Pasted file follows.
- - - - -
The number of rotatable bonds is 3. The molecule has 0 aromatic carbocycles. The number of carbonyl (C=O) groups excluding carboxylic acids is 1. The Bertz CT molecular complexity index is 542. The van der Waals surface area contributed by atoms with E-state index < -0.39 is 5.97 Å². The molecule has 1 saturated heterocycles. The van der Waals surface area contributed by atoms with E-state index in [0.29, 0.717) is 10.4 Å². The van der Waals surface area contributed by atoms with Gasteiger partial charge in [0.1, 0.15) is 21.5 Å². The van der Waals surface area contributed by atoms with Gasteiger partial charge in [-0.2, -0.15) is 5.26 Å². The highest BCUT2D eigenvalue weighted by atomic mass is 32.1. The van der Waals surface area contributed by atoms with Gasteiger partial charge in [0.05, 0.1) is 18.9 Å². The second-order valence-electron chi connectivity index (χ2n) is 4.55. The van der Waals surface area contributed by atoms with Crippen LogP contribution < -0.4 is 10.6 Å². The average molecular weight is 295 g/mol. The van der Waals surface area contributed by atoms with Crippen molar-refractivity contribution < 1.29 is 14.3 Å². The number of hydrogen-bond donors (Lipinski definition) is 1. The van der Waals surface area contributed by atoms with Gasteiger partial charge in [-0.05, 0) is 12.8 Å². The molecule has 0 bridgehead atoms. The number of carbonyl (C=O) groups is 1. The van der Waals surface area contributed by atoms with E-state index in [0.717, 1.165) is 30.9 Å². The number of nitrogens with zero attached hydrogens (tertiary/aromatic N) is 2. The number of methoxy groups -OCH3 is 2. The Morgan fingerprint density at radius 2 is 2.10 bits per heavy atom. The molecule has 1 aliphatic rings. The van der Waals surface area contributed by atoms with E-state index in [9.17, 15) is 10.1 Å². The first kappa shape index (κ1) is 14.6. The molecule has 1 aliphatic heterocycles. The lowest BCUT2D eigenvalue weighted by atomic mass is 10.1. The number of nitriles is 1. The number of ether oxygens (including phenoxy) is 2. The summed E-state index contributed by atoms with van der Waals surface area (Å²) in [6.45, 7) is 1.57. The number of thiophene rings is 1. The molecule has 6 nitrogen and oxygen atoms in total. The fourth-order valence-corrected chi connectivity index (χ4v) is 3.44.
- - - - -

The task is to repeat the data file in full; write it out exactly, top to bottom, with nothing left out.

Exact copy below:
The number of rotatable bonds is 3. The molecule has 0 aromatic carbocycles. The number of carbonyl (C=O) groups excluding carboxylic acids is 1. The Bertz CT molecular complexity index is 542. The van der Waals surface area contributed by atoms with E-state index < -0.39 is 5.97 Å². The molecule has 1 saturated heterocycles. The van der Waals surface area contributed by atoms with E-state index in [0.29, 0.717) is 10.4 Å². The van der Waals surface area contributed by atoms with Gasteiger partial charge in [0.1, 0.15) is 21.5 Å². The van der Waals surface area contributed by atoms with Gasteiger partial charge in [-0.2, -0.15) is 5.26 Å². The highest BCUT2D eigenvalue weighted by atomic mass is 32.1. The van der Waals surface area contributed by atoms with Gasteiger partial charge in [0.05, 0.1) is 18.9 Å². The second-order valence-electron chi connectivity index (χ2n) is 4.55. The van der Waals surface area contributed by atoms with Crippen LogP contribution < -0.4 is 10.6 Å². The average molecular weight is 295 g/mol. The van der Waals surface area contributed by atoms with Crippen molar-refractivity contribution < 1.29 is 14.3 Å². The number of hydrogen-bond donors (Lipinski definition) is 1. The van der Waals surface area contributed by atoms with Gasteiger partial charge in [-0.05, 0) is 12.8 Å². The molecule has 0 bridgehead atoms. The number of carbonyl (C=O) groups is 1. The van der Waals surface area contributed by atoms with E-state index in [0.717, 1.165) is 30.9 Å². The number of nitrogens with zero attached hydrogens (tertiary/aromatic N) is 2. The number of methoxy groups -OCH3 is 2. The Morgan fingerprint density at radius 2 is 2.10 bits per heavy atom. The molecule has 1 aliphatic rings. The van der Waals surface area contributed by atoms with E-state index in [9.17, 15) is 10.1 Å². The first kappa shape index (κ1) is 14.6. The molecule has 1 aliphatic heterocycles. The lowest BCUT2D eigenvalue weighted by atomic mass is 10.1. The number of nitriles is 1. The number of ether oxygens (including phenoxy) is 2. The summed E-state index contributed by atoms with van der Waals surface area (Å²) in [6.45, 7) is 1.57. The number of thiophene rings is 1. The molecule has 6 nitrogen and oxygen atoms in total. The fourth-order valence-corrected chi connectivity index (χ4v) is 3.44.